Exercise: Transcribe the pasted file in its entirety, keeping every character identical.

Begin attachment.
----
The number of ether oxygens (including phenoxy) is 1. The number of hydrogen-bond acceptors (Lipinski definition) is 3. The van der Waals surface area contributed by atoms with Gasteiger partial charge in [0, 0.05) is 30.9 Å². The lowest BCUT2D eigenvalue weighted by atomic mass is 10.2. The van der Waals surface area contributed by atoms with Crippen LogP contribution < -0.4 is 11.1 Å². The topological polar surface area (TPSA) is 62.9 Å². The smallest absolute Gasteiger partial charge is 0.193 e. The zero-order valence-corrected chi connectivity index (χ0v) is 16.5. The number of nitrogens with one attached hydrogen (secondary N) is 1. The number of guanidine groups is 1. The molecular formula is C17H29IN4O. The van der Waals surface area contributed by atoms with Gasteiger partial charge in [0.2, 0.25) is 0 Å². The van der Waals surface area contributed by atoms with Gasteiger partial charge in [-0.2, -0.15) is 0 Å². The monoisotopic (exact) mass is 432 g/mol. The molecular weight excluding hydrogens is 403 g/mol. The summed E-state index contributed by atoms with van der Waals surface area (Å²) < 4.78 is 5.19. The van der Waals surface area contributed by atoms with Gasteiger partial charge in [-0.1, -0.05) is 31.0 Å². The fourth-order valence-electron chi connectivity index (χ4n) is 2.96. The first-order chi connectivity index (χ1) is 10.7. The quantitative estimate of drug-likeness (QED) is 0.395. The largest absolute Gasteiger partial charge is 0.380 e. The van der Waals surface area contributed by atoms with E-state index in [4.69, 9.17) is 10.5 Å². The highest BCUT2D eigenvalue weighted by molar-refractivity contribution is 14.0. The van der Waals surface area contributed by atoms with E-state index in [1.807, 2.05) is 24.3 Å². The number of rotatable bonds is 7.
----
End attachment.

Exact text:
The number of ether oxygens (including phenoxy) is 1. The number of hydrogen-bond acceptors (Lipinski definition) is 3. The van der Waals surface area contributed by atoms with Gasteiger partial charge in [0, 0.05) is 30.9 Å². The lowest BCUT2D eigenvalue weighted by atomic mass is 10.2. The van der Waals surface area contributed by atoms with Crippen LogP contribution < -0.4 is 11.1 Å². The topological polar surface area (TPSA) is 62.9 Å². The smallest absolute Gasteiger partial charge is 0.193 e. The zero-order valence-corrected chi connectivity index (χ0v) is 16.5. The number of nitrogens with one attached hydrogen (secondary N) is 1. The number of guanidine groups is 1. The molecular formula is C17H29IN4O. The van der Waals surface area contributed by atoms with Gasteiger partial charge in [0.2, 0.25) is 0 Å². The van der Waals surface area contributed by atoms with Gasteiger partial charge in [-0.2, -0.15) is 0 Å². The monoisotopic (exact) mass is 432 g/mol. The molecular weight excluding hydrogens is 403 g/mol. The summed E-state index contributed by atoms with van der Waals surface area (Å²) < 4.78 is 5.19. The van der Waals surface area contributed by atoms with Gasteiger partial charge in [-0.1, -0.05) is 31.0 Å². The fourth-order valence-electron chi connectivity index (χ4n) is 2.96. The first-order chi connectivity index (χ1) is 10.7. The quantitative estimate of drug-likeness (QED) is 0.395. The largest absolute Gasteiger partial charge is 0.380 e. The van der Waals surface area contributed by atoms with E-state index in [4.69, 9.17) is 10.5 Å². The highest BCUT2D eigenvalue weighted by molar-refractivity contribution is 14.0. The van der Waals surface area contributed by atoms with E-state index in [1.807, 2.05) is 24.3 Å². The number of rotatable bonds is 7.